call for papers, previous message

From: (Laurence Brooks)
Subject:  CFP: Requirements Engineering 1995 (RE `95)
Date:     21 Apr 1994 12:35:37 -0500

                         CALL FOR PAPERS
                             RE `95
                Second IEEE International Symposium

                          27-29 March 1995
                           York, England

                 Sponsored by the IEEE Computer Society
                    In cooperation with ACM SIGSOFT,
                         IFIP Working Group 2.9
                  (Software Requirements Engineering)

Requirements engineering is the branch of software engineering concerned
with the real-world goals for, functions of, and constraints on software
systems. It is also concerned with the relationship of these factors to
precise specifications of software behavior, and to their evolution over
time and across software families.

This symposium, to be held near the beautiful medieval city of York, will
bring together researchers and practitioners of requirements engineering
for  an exchange of ideas and experience.  The program will consist of
invited talks, paper presentations, panels, working groups, demonstrations,
and a doctoral consortium.


Papers on all aspects of requirements engineering are welcome.  However,
all submitted papers must be classified according to the problems they
are addressing and the contributions they are making toward solving them.
The official classification scheme for the symposium can be obtained by
requesting it from the program chair or by anonymous ftp from host (/dist/re95.cfp).  Papers will be evaluated according
to criteria appropriate for their classifications.  We encourage
prospective authors to look at the classification scheme early, as
it establishes a uniform context and may thus influence the presentation
of their work.

Authors must submit six copies of each full paper (no Email or FAX
submissions) to the program chair.  Papers should not exceed 6,000
words in length, and should be accompanied by full contact information
including name, address, Email address, telephone number, and FAX number.
Authors are also requested to submit the title, abstract, and
classifications of each paper by email to the program chair a month
before the full paper is due (please include full contact information).

All accepted papers will appear in the proceedings of the symposium, to be
published by the IEEE Computer Society Press.  The best papers will also
be considered for publication in a major software engineering journal.

Important dates:

1 August    1994: title, abstract, and classifications requested;

1 September 1994: full papers due;

1 November  1994: notification of acceptance;

15 December 1994: camera-ready copy due.


In the doctoral consortium, students will present their
work-in-progress to selected senior members of the requirements
engineering community, for the purposes of feedback and discussion.

Presenters will be selected on the basis of a research summary, not
exceeding 2,000 words in length.  The reports of presenters will be
published as notes for consortium participants.  Limited financial
assistance will be available  for presenters.  Doctoral students
should contact the consortium chair for details.


The symposium will provide free facilities for demonstration of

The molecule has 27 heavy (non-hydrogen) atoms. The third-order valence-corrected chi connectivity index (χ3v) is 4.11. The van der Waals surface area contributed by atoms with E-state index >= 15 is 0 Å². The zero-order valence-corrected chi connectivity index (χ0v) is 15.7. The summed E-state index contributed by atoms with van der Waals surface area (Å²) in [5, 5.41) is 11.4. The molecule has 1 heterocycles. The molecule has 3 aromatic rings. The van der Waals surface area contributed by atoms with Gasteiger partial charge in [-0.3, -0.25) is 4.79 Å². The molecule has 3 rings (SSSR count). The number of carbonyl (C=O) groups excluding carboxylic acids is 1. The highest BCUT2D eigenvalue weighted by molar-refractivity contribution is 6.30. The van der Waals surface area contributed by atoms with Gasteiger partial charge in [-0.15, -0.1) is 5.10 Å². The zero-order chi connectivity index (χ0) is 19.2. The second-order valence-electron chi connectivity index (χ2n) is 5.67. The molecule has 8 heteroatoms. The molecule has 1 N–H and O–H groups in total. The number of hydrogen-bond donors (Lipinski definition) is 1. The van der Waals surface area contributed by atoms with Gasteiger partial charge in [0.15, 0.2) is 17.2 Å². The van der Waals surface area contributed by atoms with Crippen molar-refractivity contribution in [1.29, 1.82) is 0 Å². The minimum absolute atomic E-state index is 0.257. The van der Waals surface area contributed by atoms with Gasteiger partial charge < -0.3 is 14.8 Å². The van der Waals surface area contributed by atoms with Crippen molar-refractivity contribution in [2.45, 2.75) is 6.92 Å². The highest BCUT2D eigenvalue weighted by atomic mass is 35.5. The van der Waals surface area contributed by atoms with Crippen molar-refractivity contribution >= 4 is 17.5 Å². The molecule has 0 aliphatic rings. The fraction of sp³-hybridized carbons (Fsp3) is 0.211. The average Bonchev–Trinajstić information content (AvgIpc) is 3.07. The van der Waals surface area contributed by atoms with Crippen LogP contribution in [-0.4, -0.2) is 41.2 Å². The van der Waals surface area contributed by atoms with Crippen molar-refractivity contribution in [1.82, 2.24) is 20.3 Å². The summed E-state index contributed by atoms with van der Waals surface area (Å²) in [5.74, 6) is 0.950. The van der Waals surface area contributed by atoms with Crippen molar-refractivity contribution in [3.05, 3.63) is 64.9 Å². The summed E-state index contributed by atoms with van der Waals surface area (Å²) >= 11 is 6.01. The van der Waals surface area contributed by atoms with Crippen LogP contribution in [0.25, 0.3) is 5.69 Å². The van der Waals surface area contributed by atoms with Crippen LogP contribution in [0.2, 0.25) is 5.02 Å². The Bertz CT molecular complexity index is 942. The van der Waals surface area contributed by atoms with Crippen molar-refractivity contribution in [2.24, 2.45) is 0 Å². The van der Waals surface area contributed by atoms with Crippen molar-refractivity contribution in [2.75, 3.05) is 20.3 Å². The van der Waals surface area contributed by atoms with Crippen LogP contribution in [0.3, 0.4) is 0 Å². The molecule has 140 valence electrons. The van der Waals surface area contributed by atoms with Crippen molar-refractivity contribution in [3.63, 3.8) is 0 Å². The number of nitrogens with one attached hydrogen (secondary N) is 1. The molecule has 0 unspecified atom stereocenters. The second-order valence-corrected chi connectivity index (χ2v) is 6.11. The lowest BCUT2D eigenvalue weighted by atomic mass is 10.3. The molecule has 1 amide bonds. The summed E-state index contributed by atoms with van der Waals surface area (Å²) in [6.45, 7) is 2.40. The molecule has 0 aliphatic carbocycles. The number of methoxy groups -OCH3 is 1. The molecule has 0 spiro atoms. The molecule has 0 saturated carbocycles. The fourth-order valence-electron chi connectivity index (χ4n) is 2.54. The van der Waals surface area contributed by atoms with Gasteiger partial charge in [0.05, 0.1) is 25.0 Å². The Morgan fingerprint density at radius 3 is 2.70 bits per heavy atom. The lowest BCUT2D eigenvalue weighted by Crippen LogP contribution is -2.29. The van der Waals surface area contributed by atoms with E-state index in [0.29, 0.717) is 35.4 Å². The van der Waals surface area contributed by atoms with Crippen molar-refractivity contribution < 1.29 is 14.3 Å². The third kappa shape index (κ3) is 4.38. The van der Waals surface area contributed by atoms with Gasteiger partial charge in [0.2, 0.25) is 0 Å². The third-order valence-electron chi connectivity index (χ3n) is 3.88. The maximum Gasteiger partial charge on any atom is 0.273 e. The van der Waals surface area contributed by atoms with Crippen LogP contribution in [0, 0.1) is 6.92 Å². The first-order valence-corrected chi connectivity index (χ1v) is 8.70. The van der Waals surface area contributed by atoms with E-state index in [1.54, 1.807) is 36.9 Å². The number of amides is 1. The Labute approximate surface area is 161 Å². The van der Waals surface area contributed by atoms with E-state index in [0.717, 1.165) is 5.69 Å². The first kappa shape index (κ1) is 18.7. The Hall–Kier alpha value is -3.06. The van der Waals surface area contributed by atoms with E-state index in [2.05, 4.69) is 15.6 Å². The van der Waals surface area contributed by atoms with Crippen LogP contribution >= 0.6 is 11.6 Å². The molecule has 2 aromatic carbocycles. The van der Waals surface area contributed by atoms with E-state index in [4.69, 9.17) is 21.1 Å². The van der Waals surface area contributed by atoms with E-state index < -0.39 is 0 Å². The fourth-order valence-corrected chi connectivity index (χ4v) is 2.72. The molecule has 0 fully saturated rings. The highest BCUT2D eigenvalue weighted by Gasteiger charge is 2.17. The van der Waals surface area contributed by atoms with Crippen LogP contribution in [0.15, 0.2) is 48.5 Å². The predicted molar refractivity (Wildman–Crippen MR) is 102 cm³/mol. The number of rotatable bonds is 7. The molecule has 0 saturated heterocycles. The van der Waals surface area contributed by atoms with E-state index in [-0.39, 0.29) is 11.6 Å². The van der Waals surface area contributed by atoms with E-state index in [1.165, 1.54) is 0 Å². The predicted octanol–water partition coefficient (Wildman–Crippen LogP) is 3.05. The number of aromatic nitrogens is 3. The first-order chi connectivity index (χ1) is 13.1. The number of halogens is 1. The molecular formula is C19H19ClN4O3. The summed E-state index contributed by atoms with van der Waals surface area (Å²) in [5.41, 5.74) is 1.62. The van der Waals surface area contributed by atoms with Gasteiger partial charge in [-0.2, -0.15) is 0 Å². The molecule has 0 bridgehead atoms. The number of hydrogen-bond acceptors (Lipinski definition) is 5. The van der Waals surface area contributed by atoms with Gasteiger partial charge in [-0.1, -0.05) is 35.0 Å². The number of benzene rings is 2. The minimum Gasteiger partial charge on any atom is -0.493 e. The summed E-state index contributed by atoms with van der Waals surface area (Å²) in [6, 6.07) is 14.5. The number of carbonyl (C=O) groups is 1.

selected tools.  Potential demonstrators should submit a description
of their tool, not to exceed 500 words, to the general chair by
1 September 1994.


General Chair: Michael Harrison
Social Events Chair: Peter Wright
Publicity Chair: Laurence Brooks
Local Arrangements Chair: Chris Johnson
Finance Chair : Jonathan Moffett
all at:
Department of Computer Science
University of York
York YO1 5DD, UK
(44) 904 432721; FAX (44) 904 432767

Program Chair:
Pamela Zave
AT&T Bell Laboratories
Room 2B-413
Murray Hill, New Jersey 07974 USA
(1) 908 582 3080; FAX (1) 908 582 7550

Doctoral Consortium Chair:
Anthony Finkelstein
Department of Computing
Imperial College
180 Queens Gate
London SW7 2BZ UK
(44) 71 589 5111 x5078; FAX (44) 71 581 8024

Program Committee:

William Agresti, MITRE (USA)
Mack Alford, Ascent Logic (USA)
Mark Ardis, AT&T Bell Laboratories (USA)
Andre Arnold, Universite de Bordeaux (France)
Joanne Atlee, University of Waterloo (Canada)
David Barstow, Schlumberger Laboratory for Computer Science (France)
Janis Bubenko, Swedish Institute for Systems Development (Sweden)
Alan Davis, University of Colorado (USA)
Martin Feather, USC Information Sciences Institute (USA)
Stephen Fickas, University of Oregon (USA)
David Garlan, Carnegie Mellon University (USA)
Joseph Goguen, University of Oxford (UK)
Sol Greenspan, GTE Laboratories (USA)
Anthony Hall, Praxis Systems (UK)
Ian Hayes, University of Queensland (Australia)
Hisayuki Horai, Fujitsu Laboratories (Japan)
Daniel Jackson, Carnegie Mellon University (USA)
Matthias Jarke, RWTH Aachen (Germany)
Lalita Jategaonkar Jagadeesan, AT&T Bell Laboratories (USA)
Lewis Johnson, USC Information Sciences Institute (USA)
Julio Cesar Leite, PUC-Rio (Brazil)
Robyn Lutz, Jet Propulsion Laboratory (USA)
Tom Maibaum, Imperial College (UK)
John McDermid, University of York (UK)
John Mylopoulos, University of Toronto (Canada)
Colin Potts, Georgia Institute of Technology (USA)
Howard Reubenstein, MITRE (USA)
Dieter Rombach, Universitaet Kaiserslautern (Germany)
Kevin Ryan, University of Limerick (Ireland)
Jawed Siddiqi, Sheffield Hallam University (UK)
Alistair Sutcliffe, City University of London (UK)
Axel van Lamsweerde, Universite Catholique de Louvain (Belgium)
Kiem-Phong Vo, AT&T Bell Laboratories (USA)
Rebecca Wirfs-Brock, Digitalk (USA)
Laurence Brooks, Department of Computer Science, University of York, York,
Y01 5DD, UK
phone:+44 904 433242, fax:+44 904 432767, email: